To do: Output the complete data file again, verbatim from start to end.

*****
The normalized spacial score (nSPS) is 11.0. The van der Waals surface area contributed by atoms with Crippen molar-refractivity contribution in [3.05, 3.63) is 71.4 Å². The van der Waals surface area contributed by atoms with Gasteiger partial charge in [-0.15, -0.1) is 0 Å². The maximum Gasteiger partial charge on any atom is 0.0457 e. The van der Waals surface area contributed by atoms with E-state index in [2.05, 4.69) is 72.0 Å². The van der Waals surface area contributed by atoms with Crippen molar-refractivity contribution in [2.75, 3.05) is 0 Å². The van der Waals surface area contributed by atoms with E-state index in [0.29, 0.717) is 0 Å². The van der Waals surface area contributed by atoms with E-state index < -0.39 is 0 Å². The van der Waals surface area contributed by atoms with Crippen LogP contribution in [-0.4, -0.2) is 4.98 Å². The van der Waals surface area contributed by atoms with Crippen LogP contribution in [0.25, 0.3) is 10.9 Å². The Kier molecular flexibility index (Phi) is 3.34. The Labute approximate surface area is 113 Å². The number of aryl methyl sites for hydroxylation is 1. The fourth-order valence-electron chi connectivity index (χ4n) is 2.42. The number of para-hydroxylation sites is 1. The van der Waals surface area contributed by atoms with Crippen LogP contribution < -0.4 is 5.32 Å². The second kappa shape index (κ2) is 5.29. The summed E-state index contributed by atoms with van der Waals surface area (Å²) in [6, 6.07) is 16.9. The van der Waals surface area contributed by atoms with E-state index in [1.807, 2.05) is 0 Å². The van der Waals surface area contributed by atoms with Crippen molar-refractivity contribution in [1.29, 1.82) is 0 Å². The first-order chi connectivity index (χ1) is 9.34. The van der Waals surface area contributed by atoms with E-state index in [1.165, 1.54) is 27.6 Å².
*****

The normalized spacial score (nSPS) is 11.0. The van der Waals surface area contributed by atoms with Crippen molar-refractivity contribution in [3.05, 3.63) is 71.4 Å². The van der Waals surface area contributed by atoms with Gasteiger partial charge in [-0.15, -0.1) is 0 Å². The maximum Gasteiger partial charge on any atom is 0.0457 e. The van der Waals surface area contributed by atoms with E-state index in [2.05, 4.69) is 72.0 Å². The van der Waals surface area contributed by atoms with Crippen molar-refractivity contribution in [2.75, 3.05) is 0 Å². The van der Waals surface area contributed by atoms with E-state index in [0.29, 0.717) is 0 Å². The van der Waals surface area contributed by atoms with E-state index < -0.39 is 0 Å². The van der Waals surface area contributed by atoms with Crippen LogP contribution in [-0.4, -0.2) is 4.98 Å². The van der Waals surface area contributed by atoms with Crippen LogP contribution in [0.25, 0.3) is 10.9 Å². The Kier molecular flexibility index (Phi) is 3.34. The Labute approximate surface area is 113 Å². The number of aryl methyl sites for hydroxylation is 1. The fourth-order valence-electron chi connectivity index (χ4n) is 2.42. The number of para-hydroxylation sites is 1. The van der Waals surface area contributed by atoms with Crippen LogP contribution < -0.4 is 5.32 Å². The second kappa shape index (κ2) is 5.29. The summed E-state index contributed by atoms with van der Waals surface area (Å²) in [6, 6.07) is 16.9. The van der Waals surface area contributed by atoms with E-state index in [1.807, 2.05) is 0 Å². The van der Waals surface area contributed by atoms with Crippen molar-refractivity contribution in [1.29, 1.82) is 0 Å². The first-order chi connectivity index (χ1) is 9.34. The van der Waals surface area contributed by atoms with E-state index in [1.165, 1.54) is 27.6 Å².